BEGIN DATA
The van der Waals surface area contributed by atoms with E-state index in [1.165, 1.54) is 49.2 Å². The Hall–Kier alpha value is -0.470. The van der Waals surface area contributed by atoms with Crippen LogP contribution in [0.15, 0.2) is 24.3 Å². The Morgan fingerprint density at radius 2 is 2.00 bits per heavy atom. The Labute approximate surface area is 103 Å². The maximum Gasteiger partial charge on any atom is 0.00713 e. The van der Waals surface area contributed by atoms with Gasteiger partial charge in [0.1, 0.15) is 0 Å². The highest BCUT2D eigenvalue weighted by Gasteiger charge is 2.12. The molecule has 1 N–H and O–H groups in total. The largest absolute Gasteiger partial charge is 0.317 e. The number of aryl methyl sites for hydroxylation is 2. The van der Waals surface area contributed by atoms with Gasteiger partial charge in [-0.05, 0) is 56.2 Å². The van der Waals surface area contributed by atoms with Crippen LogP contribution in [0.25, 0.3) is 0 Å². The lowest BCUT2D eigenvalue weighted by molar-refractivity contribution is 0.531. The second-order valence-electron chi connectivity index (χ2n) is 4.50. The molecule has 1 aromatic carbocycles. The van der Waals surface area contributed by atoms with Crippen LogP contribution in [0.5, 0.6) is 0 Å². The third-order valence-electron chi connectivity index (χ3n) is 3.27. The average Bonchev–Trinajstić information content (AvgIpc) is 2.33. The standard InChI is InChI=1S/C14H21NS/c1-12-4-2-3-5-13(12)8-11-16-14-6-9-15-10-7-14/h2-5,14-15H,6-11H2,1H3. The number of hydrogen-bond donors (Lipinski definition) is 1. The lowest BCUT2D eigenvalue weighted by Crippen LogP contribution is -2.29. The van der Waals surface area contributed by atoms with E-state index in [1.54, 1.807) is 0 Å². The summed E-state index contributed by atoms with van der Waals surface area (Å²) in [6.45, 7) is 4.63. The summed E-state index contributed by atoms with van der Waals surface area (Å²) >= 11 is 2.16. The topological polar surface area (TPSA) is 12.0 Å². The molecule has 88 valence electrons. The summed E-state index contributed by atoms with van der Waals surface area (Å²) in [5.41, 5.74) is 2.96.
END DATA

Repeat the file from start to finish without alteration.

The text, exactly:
The van der Waals surface area contributed by atoms with E-state index in [1.165, 1.54) is 49.2 Å². The Hall–Kier alpha value is -0.470. The van der Waals surface area contributed by atoms with Crippen LogP contribution in [0.15, 0.2) is 24.3 Å². The Morgan fingerprint density at radius 2 is 2.00 bits per heavy atom. The Labute approximate surface area is 103 Å². The maximum Gasteiger partial charge on any atom is 0.00713 e. The van der Waals surface area contributed by atoms with Gasteiger partial charge in [0.1, 0.15) is 0 Å². The highest BCUT2D eigenvalue weighted by Gasteiger charge is 2.12. The molecule has 1 N–H and O–H groups in total. The largest absolute Gasteiger partial charge is 0.317 e. The number of aryl methyl sites for hydroxylation is 2. The van der Waals surface area contributed by atoms with Gasteiger partial charge in [-0.05, 0) is 56.2 Å². The van der Waals surface area contributed by atoms with Crippen LogP contribution in [0.25, 0.3) is 0 Å². The lowest BCUT2D eigenvalue weighted by molar-refractivity contribution is 0.531. The second-order valence-electron chi connectivity index (χ2n) is 4.50. The molecule has 1 aromatic carbocycles. The van der Waals surface area contributed by atoms with Crippen LogP contribution in [0.5, 0.6) is 0 Å². The third-order valence-electron chi connectivity index (χ3n) is 3.27. The average Bonchev–Trinajstić information content (AvgIpc) is 2.33. The standard InChI is InChI=1S/C14H21NS/c1-12-4-2-3-5-13(12)8-11-16-14-6-9-15-10-7-14/h2-5,14-15H,6-11H2,1H3. The number of hydrogen-bond donors (Lipinski definition) is 1. The lowest BCUT2D eigenvalue weighted by Crippen LogP contribution is -2.29. The van der Waals surface area contributed by atoms with E-state index in [1.54, 1.807) is 0 Å². The summed E-state index contributed by atoms with van der Waals surface area (Å²) in [6.45, 7) is 4.63. The summed E-state index contributed by atoms with van der Waals surface area (Å²) >= 11 is 2.16. The topological polar surface area (TPSA) is 12.0 Å². The molecule has 88 valence electrons. The summed E-state index contributed by atoms with van der Waals surface area (Å²) in [5.41, 5.74) is 2.96.